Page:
Reviewed by Rachael Bowling, Partner, Carew International
What’s the single biggest reason corporate training initiatives fail? Organizations doing training for the sake of training, rather than as a means to achieve specific business outcomes. For this reason, every person who is involved in a corporate training initiative – as a sponsor, leader or participant – should read the book, The Six Disciplines of Breakthrough Learning by Calhoun Wick, Andy Jefferson and Roy Pollock.
This book is a guide for approaching training as a process, to help align training with desired organizational and individual outcomes. It promotes and outlines a structured view of training, including all aspects of a complete learning experience. It is transformational, and will aid the learners and organizers in any training environment.
There is something of value in this book for senior leaders, middle managers and individual learners of organizations, large and small. It sets expectations, defines the process and provides the measures of achievement that often seem elusive to corporate training efforts.
For a brief description of the specific “D’s” see below:
D1: Define Business Outcomes: Deciding to engage in training should begin with the business results desired, including what the learners should be able to do differently and better to achieve those results. Once everyone involved understands the business value, it allows for greater buy in.
Business outcomes are not the skills participants will achieve with the training; they are the value the participant will gain once they use the skills—such as increased customer satisfaction and increased profitability.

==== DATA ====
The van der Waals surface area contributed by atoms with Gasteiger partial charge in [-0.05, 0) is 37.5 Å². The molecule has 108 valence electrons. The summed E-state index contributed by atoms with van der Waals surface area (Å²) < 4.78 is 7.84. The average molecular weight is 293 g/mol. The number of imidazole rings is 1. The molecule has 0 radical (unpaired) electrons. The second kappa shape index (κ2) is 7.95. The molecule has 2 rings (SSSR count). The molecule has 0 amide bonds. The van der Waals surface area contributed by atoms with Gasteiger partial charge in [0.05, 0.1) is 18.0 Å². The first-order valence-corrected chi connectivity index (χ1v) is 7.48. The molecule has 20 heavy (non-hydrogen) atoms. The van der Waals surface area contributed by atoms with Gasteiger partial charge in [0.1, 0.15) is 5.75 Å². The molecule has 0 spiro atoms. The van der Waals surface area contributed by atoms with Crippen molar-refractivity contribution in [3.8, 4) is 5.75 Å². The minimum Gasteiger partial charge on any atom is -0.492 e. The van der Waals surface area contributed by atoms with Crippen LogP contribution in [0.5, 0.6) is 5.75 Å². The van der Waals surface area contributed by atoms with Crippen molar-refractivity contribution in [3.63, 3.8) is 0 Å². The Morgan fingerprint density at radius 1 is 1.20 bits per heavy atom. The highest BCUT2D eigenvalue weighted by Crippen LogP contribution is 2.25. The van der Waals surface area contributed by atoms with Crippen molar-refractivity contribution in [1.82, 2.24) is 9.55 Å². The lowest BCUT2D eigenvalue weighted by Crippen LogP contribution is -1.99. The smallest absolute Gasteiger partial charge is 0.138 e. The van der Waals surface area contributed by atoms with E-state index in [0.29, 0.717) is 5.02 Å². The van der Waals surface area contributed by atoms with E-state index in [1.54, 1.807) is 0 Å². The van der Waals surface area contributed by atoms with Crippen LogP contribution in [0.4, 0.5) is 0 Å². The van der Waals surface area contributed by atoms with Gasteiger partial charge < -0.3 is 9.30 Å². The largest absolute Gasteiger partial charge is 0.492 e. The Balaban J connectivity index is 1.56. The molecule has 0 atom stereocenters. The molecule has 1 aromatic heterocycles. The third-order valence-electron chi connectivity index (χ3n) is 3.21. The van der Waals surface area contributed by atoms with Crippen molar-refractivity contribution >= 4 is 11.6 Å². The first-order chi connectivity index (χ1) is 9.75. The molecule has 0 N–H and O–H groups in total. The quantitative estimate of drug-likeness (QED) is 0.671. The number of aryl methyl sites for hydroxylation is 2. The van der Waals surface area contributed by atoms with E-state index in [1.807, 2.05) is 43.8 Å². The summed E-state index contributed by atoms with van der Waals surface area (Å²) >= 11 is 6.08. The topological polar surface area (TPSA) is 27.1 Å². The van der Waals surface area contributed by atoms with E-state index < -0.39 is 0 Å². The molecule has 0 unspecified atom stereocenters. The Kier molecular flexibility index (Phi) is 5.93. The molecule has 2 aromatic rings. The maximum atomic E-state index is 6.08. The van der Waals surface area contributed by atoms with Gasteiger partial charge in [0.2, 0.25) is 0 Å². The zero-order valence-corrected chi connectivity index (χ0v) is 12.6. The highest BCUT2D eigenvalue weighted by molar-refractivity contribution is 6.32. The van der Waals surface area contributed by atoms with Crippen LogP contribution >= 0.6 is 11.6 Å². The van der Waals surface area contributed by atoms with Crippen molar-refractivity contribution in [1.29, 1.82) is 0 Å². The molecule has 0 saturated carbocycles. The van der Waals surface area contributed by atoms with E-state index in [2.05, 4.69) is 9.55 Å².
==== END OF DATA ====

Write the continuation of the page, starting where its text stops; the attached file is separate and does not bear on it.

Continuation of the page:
D2: Design the Complete Experience: Converting learning into business results is a process, not a one-time event. During this stage the before, during and after period of formal instruction is completed.
D3: Deliver for Application: What are the sellers supposed to do differently and better? Well-designed learning experiences use adult learning principles, connecting the learning with real business issues, and motivating learners by answering the question, “What’s in it for me” (WIIFM).
D4: Drive Learning Transfer: Great learning alone is not enough to drive change. Learning and development fails with the lack of serious post training follow through. Putting this in place, and actively encouraging and managing the process ahead of time, will ensure the transfer process from classroom to real world usage.
D5: Deploy Performance Support: Getting better requires practice, feedback and support. Managers have direct impact on whether the learning is applied or scrapped. This stage is to increase the probability that learners will be successful when they try to apply new skills to their work.
D6: Document Against Business Outcomes: Documenting against the original desired business outcomes is critical to support a cycle of continuous learning, innovation, adaptation and improvement. Make sure you decide (or understand) WHAT to measure before you decide HOW to measure results.
Regardless of your experience or position in an organization, this book offers valuable advice for how to ensure your corporate training initiative is a success.